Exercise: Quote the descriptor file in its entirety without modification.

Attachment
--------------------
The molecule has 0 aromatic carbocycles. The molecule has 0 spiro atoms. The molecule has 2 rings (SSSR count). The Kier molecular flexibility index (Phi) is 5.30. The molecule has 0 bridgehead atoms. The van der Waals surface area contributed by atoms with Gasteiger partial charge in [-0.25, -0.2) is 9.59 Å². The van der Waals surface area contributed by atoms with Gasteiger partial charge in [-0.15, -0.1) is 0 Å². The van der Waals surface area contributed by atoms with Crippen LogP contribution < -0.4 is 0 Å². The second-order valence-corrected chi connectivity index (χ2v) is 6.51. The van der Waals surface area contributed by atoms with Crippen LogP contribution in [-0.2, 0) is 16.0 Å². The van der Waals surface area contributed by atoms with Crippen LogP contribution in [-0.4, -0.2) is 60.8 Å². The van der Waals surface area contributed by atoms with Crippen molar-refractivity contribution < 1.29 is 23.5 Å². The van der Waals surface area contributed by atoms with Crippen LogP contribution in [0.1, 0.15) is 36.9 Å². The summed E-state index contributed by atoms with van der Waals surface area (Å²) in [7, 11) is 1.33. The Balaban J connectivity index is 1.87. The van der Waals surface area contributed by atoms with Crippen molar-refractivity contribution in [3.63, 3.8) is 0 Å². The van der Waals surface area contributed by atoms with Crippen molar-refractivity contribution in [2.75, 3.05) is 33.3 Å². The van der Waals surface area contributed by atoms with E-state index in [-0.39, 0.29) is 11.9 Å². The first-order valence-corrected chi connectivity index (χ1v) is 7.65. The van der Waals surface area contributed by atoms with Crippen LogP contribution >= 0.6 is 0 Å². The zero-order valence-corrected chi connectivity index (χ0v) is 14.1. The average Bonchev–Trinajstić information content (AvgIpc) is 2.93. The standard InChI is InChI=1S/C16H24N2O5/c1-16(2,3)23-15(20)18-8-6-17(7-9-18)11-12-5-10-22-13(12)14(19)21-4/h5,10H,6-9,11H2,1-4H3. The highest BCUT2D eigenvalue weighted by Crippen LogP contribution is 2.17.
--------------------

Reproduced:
The molecule has 0 aromatic carbocycles. The molecule has 0 spiro atoms. The molecule has 2 rings (SSSR count). The Kier molecular flexibility index (Phi) is 5.30. The molecule has 0 bridgehead atoms. The van der Waals surface area contributed by atoms with Gasteiger partial charge in [-0.25, -0.2) is 9.59 Å². The van der Waals surface area contributed by atoms with Gasteiger partial charge in [-0.15, -0.1) is 0 Å². The van der Waals surface area contributed by atoms with Crippen LogP contribution < -0.4 is 0 Å². The second-order valence-corrected chi connectivity index (χ2v) is 6.51. The van der Waals surface area contributed by atoms with Crippen LogP contribution in [-0.2, 0) is 16.0 Å². The van der Waals surface area contributed by atoms with Crippen LogP contribution in [-0.4, -0.2) is 60.8 Å². The van der Waals surface area contributed by atoms with Crippen molar-refractivity contribution < 1.29 is 23.5 Å². The van der Waals surface area contributed by atoms with Crippen LogP contribution in [0.1, 0.15) is 36.9 Å². The summed E-state index contributed by atoms with van der Waals surface area (Å²) in [7, 11) is 1.33. The Balaban J connectivity index is 1.87. The van der Waals surface area contributed by atoms with Crippen molar-refractivity contribution in [3.63, 3.8) is 0 Å². The van der Waals surface area contributed by atoms with Crippen molar-refractivity contribution in [2.75, 3.05) is 33.3 Å². The van der Waals surface area contributed by atoms with E-state index in [-0.39, 0.29) is 11.9 Å². The first-order valence-corrected chi connectivity index (χ1v) is 7.65. The van der Waals surface area contributed by atoms with Crippen LogP contribution >= 0.6 is 0 Å². The zero-order valence-corrected chi connectivity index (χ0v) is 14.1. The average Bonchev–Trinajstić information content (AvgIpc) is 2.93. The standard InChI is InChI=1S/C16H24N2O5/c1-16(2,3)23-15(20)18-8-6-17(7-9-18)11-12-5-10-22-13(12)14(19)21-4/h5,10H,6-9,11H2,1-4H3. The highest BCUT2D eigenvalue weighted by Crippen LogP contribution is 2.17.